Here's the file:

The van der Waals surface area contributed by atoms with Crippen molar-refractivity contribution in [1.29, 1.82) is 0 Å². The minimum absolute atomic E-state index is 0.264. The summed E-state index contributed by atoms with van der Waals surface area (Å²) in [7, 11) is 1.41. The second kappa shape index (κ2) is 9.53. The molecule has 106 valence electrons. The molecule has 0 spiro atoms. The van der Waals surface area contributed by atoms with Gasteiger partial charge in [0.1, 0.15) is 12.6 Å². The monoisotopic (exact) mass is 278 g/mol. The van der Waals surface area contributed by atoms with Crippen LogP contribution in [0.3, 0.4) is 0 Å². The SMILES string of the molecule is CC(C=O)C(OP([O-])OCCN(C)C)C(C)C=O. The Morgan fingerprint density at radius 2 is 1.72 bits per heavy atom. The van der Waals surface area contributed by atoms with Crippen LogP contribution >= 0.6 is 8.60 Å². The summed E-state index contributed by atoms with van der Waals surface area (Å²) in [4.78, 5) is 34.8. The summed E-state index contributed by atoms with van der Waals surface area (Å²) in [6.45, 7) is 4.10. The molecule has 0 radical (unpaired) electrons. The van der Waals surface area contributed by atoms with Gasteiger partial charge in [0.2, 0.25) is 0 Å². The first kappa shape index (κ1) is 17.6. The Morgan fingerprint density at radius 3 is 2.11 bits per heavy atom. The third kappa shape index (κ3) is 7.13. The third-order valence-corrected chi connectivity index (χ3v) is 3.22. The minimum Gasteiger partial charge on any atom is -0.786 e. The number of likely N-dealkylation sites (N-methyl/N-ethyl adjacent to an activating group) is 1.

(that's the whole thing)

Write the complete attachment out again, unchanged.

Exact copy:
The van der Waals surface area contributed by atoms with Crippen molar-refractivity contribution in [1.29, 1.82) is 0 Å². The minimum absolute atomic E-state index is 0.264. The summed E-state index contributed by atoms with van der Waals surface area (Å²) in [7, 11) is 1.41. The second kappa shape index (κ2) is 9.53. The molecule has 106 valence electrons. The molecule has 0 spiro atoms. The van der Waals surface area contributed by atoms with Gasteiger partial charge in [0.1, 0.15) is 12.6 Å². The monoisotopic (exact) mass is 278 g/mol. The van der Waals surface area contributed by atoms with Crippen LogP contribution in [0.3, 0.4) is 0 Å². The SMILES string of the molecule is CC(C=O)C(OP([O-])OCCN(C)C)C(C)C=O. The Morgan fingerprint density at radius 2 is 1.72 bits per heavy atom. The van der Waals surface area contributed by atoms with Crippen LogP contribution >= 0.6 is 8.60 Å². The summed E-state index contributed by atoms with van der Waals surface area (Å²) in [4.78, 5) is 34.8. The summed E-state index contributed by atoms with van der Waals surface area (Å²) in [6.45, 7) is 4.10. The molecule has 0 radical (unpaired) electrons. The van der Waals surface area contributed by atoms with Gasteiger partial charge in [0.2, 0.25) is 0 Å². The first kappa shape index (κ1) is 17.6. The Morgan fingerprint density at radius 3 is 2.11 bits per heavy atom. The third kappa shape index (κ3) is 7.13. The third-order valence-corrected chi connectivity index (χ3v) is 3.22. The minimum Gasteiger partial charge on any atom is -0.786 e. The number of likely N-dealkylation sites (N-methyl/N-ethyl adjacent to an activating group) is 1.